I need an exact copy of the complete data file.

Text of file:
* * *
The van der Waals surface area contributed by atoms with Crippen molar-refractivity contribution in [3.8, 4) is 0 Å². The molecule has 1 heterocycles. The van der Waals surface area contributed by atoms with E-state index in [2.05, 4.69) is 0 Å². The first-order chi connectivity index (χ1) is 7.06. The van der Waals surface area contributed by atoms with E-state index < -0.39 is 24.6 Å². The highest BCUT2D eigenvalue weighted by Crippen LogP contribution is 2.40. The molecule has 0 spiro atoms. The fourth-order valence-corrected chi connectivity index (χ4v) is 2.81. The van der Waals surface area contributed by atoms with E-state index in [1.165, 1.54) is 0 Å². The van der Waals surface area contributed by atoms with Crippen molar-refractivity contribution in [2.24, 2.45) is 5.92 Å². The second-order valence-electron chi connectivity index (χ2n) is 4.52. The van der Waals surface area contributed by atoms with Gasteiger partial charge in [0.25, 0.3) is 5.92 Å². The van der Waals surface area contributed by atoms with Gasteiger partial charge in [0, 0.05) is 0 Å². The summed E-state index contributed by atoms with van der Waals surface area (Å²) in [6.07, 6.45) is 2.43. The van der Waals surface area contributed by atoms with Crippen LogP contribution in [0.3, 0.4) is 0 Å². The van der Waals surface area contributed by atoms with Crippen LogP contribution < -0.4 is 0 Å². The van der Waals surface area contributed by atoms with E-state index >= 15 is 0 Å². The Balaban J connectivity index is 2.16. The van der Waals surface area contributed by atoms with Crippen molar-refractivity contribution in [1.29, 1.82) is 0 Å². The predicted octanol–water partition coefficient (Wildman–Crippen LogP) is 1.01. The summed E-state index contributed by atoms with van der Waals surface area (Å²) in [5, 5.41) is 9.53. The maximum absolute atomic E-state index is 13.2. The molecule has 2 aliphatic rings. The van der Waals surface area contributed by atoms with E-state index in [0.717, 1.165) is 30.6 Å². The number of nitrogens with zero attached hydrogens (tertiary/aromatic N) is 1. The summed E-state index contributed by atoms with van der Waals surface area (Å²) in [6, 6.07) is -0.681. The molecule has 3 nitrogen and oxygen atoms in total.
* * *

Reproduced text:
The van der Waals surface area contributed by atoms with Crippen molar-refractivity contribution in [3.8, 4) is 0 Å². The molecule has 1 heterocycles. The van der Waals surface area contributed by atoms with E-state index in [2.05, 4.69) is 0 Å². The first-order chi connectivity index (χ1) is 7.06. The van der Waals surface area contributed by atoms with E-state index < -0.39 is 24.6 Å². The highest BCUT2D eigenvalue weighted by Crippen LogP contribution is 2.40. The molecule has 0 spiro atoms. The fourth-order valence-corrected chi connectivity index (χ4v) is 2.81. The van der Waals surface area contributed by atoms with E-state index in [1.165, 1.54) is 0 Å². The van der Waals surface area contributed by atoms with Crippen molar-refractivity contribution in [2.24, 2.45) is 5.92 Å². The second-order valence-electron chi connectivity index (χ2n) is 4.52. The van der Waals surface area contributed by atoms with Gasteiger partial charge in [0.25, 0.3) is 5.92 Å². The van der Waals surface area contributed by atoms with Gasteiger partial charge in [0, 0.05) is 0 Å². The summed E-state index contributed by atoms with van der Waals surface area (Å²) in [6.07, 6.45) is 2.43. The van der Waals surface area contributed by atoms with Crippen LogP contribution in [0.3, 0.4) is 0 Å². The van der Waals surface area contributed by atoms with Crippen LogP contribution < -0.4 is 0 Å². The van der Waals surface area contributed by atoms with E-state index >= 15 is 0 Å². The Balaban J connectivity index is 2.16. The van der Waals surface area contributed by atoms with Crippen molar-refractivity contribution in [1.29, 1.82) is 0 Å². The predicted octanol–water partition coefficient (Wildman–Crippen LogP) is 1.01. The summed E-state index contributed by atoms with van der Waals surface area (Å²) in [5, 5.41) is 9.53. The maximum absolute atomic E-state index is 13.2. The molecule has 2 aliphatic rings. The van der Waals surface area contributed by atoms with E-state index in [0.717, 1.165) is 30.6 Å². The number of nitrogens with zero attached hydrogens (tertiary/aromatic N) is 1. The summed E-state index contributed by atoms with van der Waals surface area (Å²) in [6, 6.07) is -0.681. The molecule has 3 nitrogen and oxygen atoms in total.